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CriticasMexican author Velasco (Cecilia, Doble A, 1994) set out to create "an intense piece of writing" in this latest novel, winning this year's coveted Premio Afaguara de Novela. Fast paced and energetic, the novel centers on the lives of two hedonistic, reclusive characters: 15-year-old Violetta and Pig, a middle-aged Mexican journalist who later becomes her guardian devil. Tired of living the life of a modern Mexico City Cinderella, the ever restless Violetta runs away to New York City, taking with her more than $100,000 she has stolen from her parents, a couple of white-collar criminals who in turn snatched it from the Red Cross. Chronicling debaucheries, the novel's chapters alternate between Violetta's and Pig's separate but equally excessive, self-destructive life, leading up to Violetta's less than triumphant return to Mexico, where their two worlds collide. Velasco shifts perspectives but is at his best when taking on the voice of Violetta. Her fresh, vibrant language highlights the richness of both Mexican and English slang, often fusing the two unapologet-ically. "Era yo una naca en upgrade process" ("I was a 'ghetto' girl in upgrade process"), says Violetta at her mildest, and at her foulest she spews out obscenities as fast as she can spend thousands of dollars in shopping sprees at Saks Fifth Avenue. Although Violetta's antics become tiresome at times, Velasco's quick and urgent style drives readers toward a powerful conclusion. Dark and humorous, this novel is highly recommended for all public libraries and bookstores.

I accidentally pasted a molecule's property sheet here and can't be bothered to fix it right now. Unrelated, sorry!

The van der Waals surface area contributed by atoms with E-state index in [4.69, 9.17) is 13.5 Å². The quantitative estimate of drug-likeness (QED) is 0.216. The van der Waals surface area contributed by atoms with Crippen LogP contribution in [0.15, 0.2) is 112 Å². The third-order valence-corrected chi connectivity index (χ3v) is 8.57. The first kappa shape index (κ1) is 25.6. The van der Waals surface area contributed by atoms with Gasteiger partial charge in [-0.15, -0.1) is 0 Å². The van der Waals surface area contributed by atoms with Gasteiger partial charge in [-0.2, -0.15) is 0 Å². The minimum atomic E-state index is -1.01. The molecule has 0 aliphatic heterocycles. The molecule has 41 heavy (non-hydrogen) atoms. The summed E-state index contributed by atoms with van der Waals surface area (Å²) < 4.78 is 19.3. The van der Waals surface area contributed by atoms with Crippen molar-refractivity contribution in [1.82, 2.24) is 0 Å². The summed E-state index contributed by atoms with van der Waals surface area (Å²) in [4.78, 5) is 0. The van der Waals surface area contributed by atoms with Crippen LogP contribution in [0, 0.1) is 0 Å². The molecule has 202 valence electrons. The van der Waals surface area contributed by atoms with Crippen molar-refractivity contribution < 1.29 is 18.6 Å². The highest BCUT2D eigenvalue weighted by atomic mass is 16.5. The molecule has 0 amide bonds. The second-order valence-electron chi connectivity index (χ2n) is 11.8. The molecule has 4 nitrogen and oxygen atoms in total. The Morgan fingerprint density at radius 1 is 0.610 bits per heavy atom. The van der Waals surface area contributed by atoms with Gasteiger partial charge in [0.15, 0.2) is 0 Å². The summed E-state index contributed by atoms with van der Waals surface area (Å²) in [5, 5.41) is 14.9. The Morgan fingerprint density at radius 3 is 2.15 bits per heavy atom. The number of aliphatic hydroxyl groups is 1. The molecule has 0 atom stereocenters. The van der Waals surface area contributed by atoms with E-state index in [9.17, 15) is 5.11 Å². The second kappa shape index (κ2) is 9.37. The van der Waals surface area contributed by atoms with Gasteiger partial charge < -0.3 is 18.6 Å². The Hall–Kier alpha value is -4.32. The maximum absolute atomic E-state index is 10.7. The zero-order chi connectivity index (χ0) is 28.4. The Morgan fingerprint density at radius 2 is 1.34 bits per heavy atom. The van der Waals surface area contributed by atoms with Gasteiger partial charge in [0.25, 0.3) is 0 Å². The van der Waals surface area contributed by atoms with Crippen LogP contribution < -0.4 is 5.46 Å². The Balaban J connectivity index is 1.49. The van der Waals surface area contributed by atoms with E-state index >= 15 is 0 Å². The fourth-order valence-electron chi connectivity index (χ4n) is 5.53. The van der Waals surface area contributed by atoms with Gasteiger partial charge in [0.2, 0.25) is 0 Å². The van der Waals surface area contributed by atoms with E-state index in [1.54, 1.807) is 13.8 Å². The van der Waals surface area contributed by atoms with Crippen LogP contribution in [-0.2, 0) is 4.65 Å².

—Cesar Cazales, Osseo, MN Copyright 2003 Reed Business Information.